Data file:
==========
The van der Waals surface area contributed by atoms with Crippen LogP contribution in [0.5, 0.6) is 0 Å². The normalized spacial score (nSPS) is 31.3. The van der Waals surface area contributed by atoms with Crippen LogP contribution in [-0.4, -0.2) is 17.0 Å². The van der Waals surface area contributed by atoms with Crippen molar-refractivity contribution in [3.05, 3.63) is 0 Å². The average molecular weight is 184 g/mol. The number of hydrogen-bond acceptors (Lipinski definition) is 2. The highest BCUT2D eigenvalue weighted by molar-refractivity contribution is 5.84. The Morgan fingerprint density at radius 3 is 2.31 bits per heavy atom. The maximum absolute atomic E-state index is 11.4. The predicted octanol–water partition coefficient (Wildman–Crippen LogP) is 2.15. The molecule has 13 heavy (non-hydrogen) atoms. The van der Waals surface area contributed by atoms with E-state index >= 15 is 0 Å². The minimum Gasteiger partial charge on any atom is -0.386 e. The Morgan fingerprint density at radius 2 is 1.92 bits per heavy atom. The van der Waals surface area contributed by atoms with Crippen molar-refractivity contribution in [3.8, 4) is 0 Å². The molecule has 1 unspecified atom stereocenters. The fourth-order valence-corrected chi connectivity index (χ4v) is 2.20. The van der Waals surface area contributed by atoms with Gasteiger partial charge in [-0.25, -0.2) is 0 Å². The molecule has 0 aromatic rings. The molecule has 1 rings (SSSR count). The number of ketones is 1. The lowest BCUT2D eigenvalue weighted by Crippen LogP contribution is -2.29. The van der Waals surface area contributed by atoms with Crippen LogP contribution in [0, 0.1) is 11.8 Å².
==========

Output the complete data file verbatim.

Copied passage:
The van der Waals surface area contributed by atoms with Crippen LogP contribution in [0.5, 0.6) is 0 Å². The normalized spacial score (nSPS) is 31.3. The van der Waals surface area contributed by atoms with Crippen LogP contribution in [-0.4, -0.2) is 17.0 Å². The van der Waals surface area contributed by atoms with Crippen molar-refractivity contribution in [3.05, 3.63) is 0 Å². The average molecular weight is 184 g/mol. The number of hydrogen-bond acceptors (Lipinski definition) is 2. The highest BCUT2D eigenvalue weighted by molar-refractivity contribution is 5.84. The Morgan fingerprint density at radius 3 is 2.31 bits per heavy atom. The maximum absolute atomic E-state index is 11.4. The predicted octanol–water partition coefficient (Wildman–Crippen LogP) is 2.15. The molecule has 13 heavy (non-hydrogen) atoms. The van der Waals surface area contributed by atoms with E-state index >= 15 is 0 Å². The minimum Gasteiger partial charge on any atom is -0.386 e. The Morgan fingerprint density at radius 2 is 1.92 bits per heavy atom. The van der Waals surface area contributed by atoms with Crippen molar-refractivity contribution in [3.8, 4) is 0 Å². The molecule has 1 unspecified atom stereocenters. The fourth-order valence-corrected chi connectivity index (χ4v) is 2.20. The van der Waals surface area contributed by atoms with Gasteiger partial charge in [-0.25, -0.2) is 0 Å². The molecule has 0 aromatic rings. The molecule has 1 rings (SSSR count). The number of ketones is 1. The lowest BCUT2D eigenvalue weighted by Crippen LogP contribution is -2.29. The van der Waals surface area contributed by atoms with Crippen LogP contribution in [0, 0.1) is 11.8 Å².